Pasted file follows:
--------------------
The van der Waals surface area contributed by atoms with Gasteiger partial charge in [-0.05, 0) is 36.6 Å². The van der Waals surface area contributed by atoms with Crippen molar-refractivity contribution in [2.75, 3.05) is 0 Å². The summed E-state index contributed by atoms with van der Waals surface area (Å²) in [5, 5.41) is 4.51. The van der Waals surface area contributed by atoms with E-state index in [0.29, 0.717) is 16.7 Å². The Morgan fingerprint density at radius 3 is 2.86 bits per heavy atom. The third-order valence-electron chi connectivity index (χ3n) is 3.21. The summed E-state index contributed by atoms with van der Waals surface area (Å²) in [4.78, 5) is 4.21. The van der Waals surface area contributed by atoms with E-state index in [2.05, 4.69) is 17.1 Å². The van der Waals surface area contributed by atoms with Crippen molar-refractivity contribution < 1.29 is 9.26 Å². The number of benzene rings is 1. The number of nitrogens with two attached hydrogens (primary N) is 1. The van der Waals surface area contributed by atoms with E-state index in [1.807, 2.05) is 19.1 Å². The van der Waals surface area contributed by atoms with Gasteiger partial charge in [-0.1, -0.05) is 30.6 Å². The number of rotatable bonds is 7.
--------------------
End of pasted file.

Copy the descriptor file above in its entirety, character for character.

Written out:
The van der Waals surface area contributed by atoms with Gasteiger partial charge in [-0.05, 0) is 36.6 Å². The van der Waals surface area contributed by atoms with Crippen molar-refractivity contribution in [2.75, 3.05) is 0 Å². The summed E-state index contributed by atoms with van der Waals surface area (Å²) in [5, 5.41) is 4.51. The van der Waals surface area contributed by atoms with E-state index in [0.29, 0.717) is 16.7 Å². The Morgan fingerprint density at radius 3 is 2.86 bits per heavy atom. The third-order valence-electron chi connectivity index (χ3n) is 3.21. The summed E-state index contributed by atoms with van der Waals surface area (Å²) in [4.78, 5) is 4.21. The van der Waals surface area contributed by atoms with E-state index in [2.05, 4.69) is 17.1 Å². The van der Waals surface area contributed by atoms with Crippen molar-refractivity contribution < 1.29 is 9.26 Å². The number of benzene rings is 1. The number of nitrogens with two attached hydrogens (primary N) is 1. The van der Waals surface area contributed by atoms with E-state index in [1.807, 2.05) is 19.1 Å². The van der Waals surface area contributed by atoms with Gasteiger partial charge in [-0.1, -0.05) is 30.6 Å². The number of rotatable bonds is 7.